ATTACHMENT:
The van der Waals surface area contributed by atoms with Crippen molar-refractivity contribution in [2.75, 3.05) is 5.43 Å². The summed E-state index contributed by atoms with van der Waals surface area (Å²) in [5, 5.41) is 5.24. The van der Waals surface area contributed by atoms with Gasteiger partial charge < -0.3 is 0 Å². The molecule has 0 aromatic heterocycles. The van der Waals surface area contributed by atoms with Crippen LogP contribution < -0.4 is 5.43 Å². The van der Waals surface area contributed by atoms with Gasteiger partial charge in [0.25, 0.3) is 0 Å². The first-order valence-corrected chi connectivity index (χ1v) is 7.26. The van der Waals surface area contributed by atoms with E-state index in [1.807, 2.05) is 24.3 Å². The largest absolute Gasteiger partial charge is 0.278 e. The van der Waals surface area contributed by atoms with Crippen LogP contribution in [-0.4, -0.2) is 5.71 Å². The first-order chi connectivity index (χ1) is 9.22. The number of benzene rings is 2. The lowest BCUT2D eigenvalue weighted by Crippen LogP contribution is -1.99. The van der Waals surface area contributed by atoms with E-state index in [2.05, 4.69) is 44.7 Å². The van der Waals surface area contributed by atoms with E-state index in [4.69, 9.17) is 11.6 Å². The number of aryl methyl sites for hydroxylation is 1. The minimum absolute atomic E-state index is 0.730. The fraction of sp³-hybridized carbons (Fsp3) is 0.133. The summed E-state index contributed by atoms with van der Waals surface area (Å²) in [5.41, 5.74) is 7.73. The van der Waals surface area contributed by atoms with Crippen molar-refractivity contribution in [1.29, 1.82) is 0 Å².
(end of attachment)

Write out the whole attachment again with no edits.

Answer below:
The van der Waals surface area contributed by atoms with Crippen molar-refractivity contribution in [2.75, 3.05) is 5.43 Å². The summed E-state index contributed by atoms with van der Waals surface area (Å²) in [5, 5.41) is 5.24. The van der Waals surface area contributed by atoms with Gasteiger partial charge < -0.3 is 0 Å². The molecule has 0 aromatic heterocycles. The van der Waals surface area contributed by atoms with Crippen LogP contribution < -0.4 is 5.43 Å². The van der Waals surface area contributed by atoms with Gasteiger partial charge in [0.25, 0.3) is 0 Å². The first-order valence-corrected chi connectivity index (χ1v) is 7.26. The van der Waals surface area contributed by atoms with E-state index in [1.807, 2.05) is 24.3 Å². The largest absolute Gasteiger partial charge is 0.278 e. The van der Waals surface area contributed by atoms with Crippen LogP contribution in [-0.4, -0.2) is 5.71 Å². The first-order chi connectivity index (χ1) is 9.22. The number of benzene rings is 2. The lowest BCUT2D eigenvalue weighted by Crippen LogP contribution is -1.99. The van der Waals surface area contributed by atoms with E-state index in [2.05, 4.69) is 44.7 Å². The van der Waals surface area contributed by atoms with E-state index in [4.69, 9.17) is 11.6 Å². The number of aryl methyl sites for hydroxylation is 1. The minimum absolute atomic E-state index is 0.730. The fraction of sp³-hybridized carbons (Fsp3) is 0.133. The summed E-state index contributed by atoms with van der Waals surface area (Å²) in [5.41, 5.74) is 7.73. The van der Waals surface area contributed by atoms with Crippen molar-refractivity contribution in [1.29, 1.82) is 0 Å².